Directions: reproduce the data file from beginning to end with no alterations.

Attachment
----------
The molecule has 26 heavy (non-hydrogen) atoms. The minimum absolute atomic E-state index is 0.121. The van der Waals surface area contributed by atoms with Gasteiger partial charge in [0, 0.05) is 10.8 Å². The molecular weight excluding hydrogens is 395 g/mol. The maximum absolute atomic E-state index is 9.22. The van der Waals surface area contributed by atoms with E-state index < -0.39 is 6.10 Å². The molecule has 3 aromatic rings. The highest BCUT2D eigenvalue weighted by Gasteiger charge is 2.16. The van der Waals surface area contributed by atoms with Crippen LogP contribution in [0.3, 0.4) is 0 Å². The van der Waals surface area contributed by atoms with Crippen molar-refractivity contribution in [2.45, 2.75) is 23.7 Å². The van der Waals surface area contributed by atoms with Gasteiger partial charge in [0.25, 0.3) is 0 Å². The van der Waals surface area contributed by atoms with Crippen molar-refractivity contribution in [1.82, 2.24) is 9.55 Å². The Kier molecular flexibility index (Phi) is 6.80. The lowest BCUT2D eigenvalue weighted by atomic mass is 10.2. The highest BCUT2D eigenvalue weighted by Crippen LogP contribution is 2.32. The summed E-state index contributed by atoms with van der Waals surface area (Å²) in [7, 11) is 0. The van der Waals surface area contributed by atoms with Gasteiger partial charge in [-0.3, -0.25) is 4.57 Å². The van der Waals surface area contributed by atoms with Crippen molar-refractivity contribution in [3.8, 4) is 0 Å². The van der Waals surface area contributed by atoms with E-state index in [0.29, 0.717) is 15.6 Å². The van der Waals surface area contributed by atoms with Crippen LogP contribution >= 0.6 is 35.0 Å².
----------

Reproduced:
The molecule has 26 heavy (non-hydrogen) atoms. The minimum absolute atomic E-state index is 0.121. The van der Waals surface area contributed by atoms with Gasteiger partial charge in [0, 0.05) is 10.8 Å². The molecular weight excluding hydrogens is 395 g/mol. The maximum absolute atomic E-state index is 9.22. The van der Waals surface area contributed by atoms with E-state index < -0.39 is 6.10 Å². The molecule has 3 aromatic rings. The highest BCUT2D eigenvalue weighted by Gasteiger charge is 2.16. The van der Waals surface area contributed by atoms with Crippen LogP contribution in [0.3, 0.4) is 0 Å². The van der Waals surface area contributed by atoms with Crippen molar-refractivity contribution in [2.45, 2.75) is 23.7 Å². The van der Waals surface area contributed by atoms with Gasteiger partial charge in [0.25, 0.3) is 0 Å². The van der Waals surface area contributed by atoms with Crippen molar-refractivity contribution in [1.82, 2.24) is 9.55 Å². The Kier molecular flexibility index (Phi) is 6.80. The lowest BCUT2D eigenvalue weighted by atomic mass is 10.2. The highest BCUT2D eigenvalue weighted by Crippen LogP contribution is 2.32. The summed E-state index contributed by atoms with van der Waals surface area (Å²) in [7, 11) is 0. The van der Waals surface area contributed by atoms with Gasteiger partial charge in [-0.3, -0.25) is 4.57 Å². The van der Waals surface area contributed by atoms with Crippen molar-refractivity contribution in [3.8, 4) is 0 Å². The van der Waals surface area contributed by atoms with E-state index in [0.29, 0.717) is 15.6 Å². The van der Waals surface area contributed by atoms with Crippen LogP contribution >= 0.6 is 35.0 Å².